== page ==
The Maintenance concept of Airbus A320 Family Aircraft is based on the use of the Centralized Fault Display System (CFDS) and Trouble Shooting Manual (TSM).
There are two levels of maintenance :
- at the line stop : removal and replacement of equipment
- at the main base : troubleshooting
Centralized Fault Display System (CFDS)
The purpose of the Centralized Fault Display System (CFDS) is to make the maintenance task easier by displaying fault messages in the cockpit and permitting the flight crew to make some specific tests.
The CFDS directly monitors and identifies faulty Line Replaceable Units (LRUs) in the aircraft systems and displays items identified as faulty to the maintenance crew. This is essentially achieved by analysis of all cockpit events which are triggered by the monitoring of the aircraft systems.
The CFDS contributes also to avoid unjustified removals of equipment because the CFDS makes a detailed analysis to identify the responsible LRUs and to confirm that the event was actually due to a hardware failure and not an intermittent fault.
To achieve its purpose, the CFDS has several major functions which supply:
- A maintenance Post Flight Report (PFR) which is printed at the end of each flight. The PFR allows association of ECAM warnings and CFDS maintenance messages.
- Directly usable maintenance messages which identify faulty LRUs.
- Access to test of the aircraft systems.
- Centralizes and memorizes all information concerning A/C system failures.
- Controlled by a computer called Centralized Fault Display Interface Unit (CFDIU).
- Provides a central maintenance aid which allows from the cockpit to extract the maintenance information.
- CFDIU receives the flight phases and ECAM warnings from the FWC.
- The ECAM warnings are used by CFDIU to generate the LAST or CURRENT LEG ECAM REPORT. Only PRIMARY failures, INDEPENDENT failures and CLASS 2 failure messages (Maintenance status) are received.
- CFDIU is controlled from the two MCDU to display BITE data results from the system and initiate maintenance tests.
CFDS is made up of the following components –
- BITEs of the systems : Each electrical or electronic system of the aircraft includes a fault detection, isolating and storing device called a BITE.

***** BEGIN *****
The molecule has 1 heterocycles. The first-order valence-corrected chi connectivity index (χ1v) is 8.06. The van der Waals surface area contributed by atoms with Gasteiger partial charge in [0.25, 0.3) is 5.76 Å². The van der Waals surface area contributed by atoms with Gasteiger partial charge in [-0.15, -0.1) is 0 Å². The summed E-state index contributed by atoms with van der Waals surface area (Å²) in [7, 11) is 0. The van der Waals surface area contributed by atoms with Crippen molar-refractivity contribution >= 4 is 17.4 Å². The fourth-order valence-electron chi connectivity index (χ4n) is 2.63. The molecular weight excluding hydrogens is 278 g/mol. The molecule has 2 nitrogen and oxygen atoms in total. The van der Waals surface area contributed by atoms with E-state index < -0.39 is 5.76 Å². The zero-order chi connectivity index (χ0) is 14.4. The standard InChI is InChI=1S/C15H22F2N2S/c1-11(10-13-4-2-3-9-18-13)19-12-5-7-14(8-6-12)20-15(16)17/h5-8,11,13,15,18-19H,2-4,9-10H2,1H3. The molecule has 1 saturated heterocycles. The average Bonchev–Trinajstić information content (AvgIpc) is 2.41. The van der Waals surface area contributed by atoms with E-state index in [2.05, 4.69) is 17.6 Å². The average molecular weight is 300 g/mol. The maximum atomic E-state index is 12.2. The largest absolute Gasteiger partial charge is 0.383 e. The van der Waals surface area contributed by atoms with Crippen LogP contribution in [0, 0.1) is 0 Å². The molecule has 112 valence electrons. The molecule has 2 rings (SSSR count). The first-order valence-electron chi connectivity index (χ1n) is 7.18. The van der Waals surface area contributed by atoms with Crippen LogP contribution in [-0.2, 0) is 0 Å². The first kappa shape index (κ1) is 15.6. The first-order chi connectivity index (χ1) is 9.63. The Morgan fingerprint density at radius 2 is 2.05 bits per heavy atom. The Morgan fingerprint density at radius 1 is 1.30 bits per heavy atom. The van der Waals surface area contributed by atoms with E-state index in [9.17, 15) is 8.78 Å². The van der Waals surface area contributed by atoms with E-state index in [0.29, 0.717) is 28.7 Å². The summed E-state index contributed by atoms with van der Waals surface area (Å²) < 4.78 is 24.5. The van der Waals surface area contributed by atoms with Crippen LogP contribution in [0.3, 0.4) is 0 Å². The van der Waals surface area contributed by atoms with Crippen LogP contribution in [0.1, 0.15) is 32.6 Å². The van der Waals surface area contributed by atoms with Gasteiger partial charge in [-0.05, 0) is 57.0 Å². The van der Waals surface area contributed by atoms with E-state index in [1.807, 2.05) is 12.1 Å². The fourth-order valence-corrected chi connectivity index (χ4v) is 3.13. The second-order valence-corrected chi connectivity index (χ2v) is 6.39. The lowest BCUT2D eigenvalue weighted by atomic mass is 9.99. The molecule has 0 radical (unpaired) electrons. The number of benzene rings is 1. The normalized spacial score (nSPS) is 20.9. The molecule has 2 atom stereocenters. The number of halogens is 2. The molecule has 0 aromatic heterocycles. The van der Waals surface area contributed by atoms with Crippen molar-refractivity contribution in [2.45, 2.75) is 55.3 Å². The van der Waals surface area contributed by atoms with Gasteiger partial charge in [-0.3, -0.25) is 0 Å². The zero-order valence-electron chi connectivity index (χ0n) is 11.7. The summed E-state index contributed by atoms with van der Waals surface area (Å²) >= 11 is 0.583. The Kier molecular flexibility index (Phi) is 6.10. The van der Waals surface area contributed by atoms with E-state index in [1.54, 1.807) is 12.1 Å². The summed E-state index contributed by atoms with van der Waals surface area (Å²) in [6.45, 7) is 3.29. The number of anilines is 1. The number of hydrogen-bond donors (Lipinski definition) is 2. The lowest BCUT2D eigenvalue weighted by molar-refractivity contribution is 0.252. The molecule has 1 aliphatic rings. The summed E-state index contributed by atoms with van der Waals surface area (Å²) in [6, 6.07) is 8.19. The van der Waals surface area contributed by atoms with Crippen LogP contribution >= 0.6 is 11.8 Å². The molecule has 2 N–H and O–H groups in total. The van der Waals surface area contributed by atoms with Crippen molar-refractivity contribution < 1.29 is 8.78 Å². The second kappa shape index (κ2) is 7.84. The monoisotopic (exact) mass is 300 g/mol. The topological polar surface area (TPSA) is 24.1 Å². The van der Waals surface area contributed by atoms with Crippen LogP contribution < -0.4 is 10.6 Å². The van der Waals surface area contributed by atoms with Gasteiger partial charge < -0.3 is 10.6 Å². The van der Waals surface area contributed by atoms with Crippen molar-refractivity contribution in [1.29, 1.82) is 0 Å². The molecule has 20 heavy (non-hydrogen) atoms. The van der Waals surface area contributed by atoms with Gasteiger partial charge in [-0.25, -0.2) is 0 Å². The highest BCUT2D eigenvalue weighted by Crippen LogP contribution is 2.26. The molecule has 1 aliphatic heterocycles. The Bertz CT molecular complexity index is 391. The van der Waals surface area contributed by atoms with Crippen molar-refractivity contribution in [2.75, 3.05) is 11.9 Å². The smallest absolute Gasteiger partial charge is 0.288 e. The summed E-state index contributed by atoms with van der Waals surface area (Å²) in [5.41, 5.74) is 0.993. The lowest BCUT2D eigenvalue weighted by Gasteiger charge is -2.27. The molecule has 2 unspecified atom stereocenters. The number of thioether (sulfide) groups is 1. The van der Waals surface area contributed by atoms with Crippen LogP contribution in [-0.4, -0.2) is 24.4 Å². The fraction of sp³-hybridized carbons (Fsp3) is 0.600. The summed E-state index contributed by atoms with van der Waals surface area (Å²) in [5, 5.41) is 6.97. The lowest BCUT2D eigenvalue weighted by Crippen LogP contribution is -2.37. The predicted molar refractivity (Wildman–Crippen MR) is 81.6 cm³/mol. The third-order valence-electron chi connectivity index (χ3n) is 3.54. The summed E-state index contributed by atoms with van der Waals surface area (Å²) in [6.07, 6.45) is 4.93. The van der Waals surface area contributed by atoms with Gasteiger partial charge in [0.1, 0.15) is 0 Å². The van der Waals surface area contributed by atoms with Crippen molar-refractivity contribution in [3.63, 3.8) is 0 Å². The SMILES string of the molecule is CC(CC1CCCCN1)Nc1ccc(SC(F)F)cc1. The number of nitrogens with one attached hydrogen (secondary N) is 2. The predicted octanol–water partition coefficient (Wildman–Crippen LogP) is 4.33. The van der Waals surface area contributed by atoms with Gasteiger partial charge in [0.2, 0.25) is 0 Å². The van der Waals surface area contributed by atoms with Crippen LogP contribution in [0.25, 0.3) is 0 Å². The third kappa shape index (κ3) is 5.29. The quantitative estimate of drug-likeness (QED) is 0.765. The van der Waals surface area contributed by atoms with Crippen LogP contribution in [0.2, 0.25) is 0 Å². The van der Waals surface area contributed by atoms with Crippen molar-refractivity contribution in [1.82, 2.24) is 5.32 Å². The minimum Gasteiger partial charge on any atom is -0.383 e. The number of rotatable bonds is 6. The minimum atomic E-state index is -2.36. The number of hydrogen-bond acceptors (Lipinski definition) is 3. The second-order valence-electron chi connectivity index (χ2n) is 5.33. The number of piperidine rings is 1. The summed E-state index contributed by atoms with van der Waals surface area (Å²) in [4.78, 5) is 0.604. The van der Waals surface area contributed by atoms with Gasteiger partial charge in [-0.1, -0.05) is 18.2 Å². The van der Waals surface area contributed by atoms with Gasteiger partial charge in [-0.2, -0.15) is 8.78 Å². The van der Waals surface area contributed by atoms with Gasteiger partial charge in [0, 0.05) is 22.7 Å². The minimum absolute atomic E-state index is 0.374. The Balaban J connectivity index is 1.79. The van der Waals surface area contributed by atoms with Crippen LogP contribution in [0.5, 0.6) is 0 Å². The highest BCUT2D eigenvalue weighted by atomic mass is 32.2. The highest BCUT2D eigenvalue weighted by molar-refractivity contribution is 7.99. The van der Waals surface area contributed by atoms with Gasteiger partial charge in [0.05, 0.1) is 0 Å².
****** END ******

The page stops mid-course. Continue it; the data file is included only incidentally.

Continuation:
- CFDIU : This computer is connected to the BITE of the electronic systems of the aircraft and receives the fault data from these systems.
- MCDUs : used for the display of data and for sending commands to the systems.
- Printer : printer is connected to the CFDIU and serves to print reports.
- ACARS (with ATSU installed) : This system is connected to the CFDIU and serves to send reports to the ground. ACARS uses VHF3.
- Centralized Data Loading Connector (CDLC) : It is connected to the CFDIU and enables connection of a Portable Data Loader (PDL) for Maintenance filter database uploading.
CFDS MODES OF OPERATION
The CFDS operates in two main modes :
- NORMAL mode or REPORTING mode (in flight)
- INTERACTIVE mode or MENU mode (on ground)
In NORMAL mode, the CFDS records and displays the failure messages transmitted by each system BITE. In INTERACTIVE mode, the CFDS allows any BITE to be connected with the MCDU in order to display the maintenance data stored and formatted by the BITE or to initiate a test.
CFDS FAILURE CLASSIFICATION
The Centralized Fault Display System (CFDS) identifies the faulty system and puts any failures or faults into one of three classes. The failures are classified according to their importance:
- Class 1 failures are the most serious ones and require an immediate maintenance action subject to the Minimum Equipment List (MEL).
- Class 1 failures have an operational consequence on the flight.
- You can display the class 1 failures on the MCDU:
- in the LAST (or CURRENT) LEG REPORT.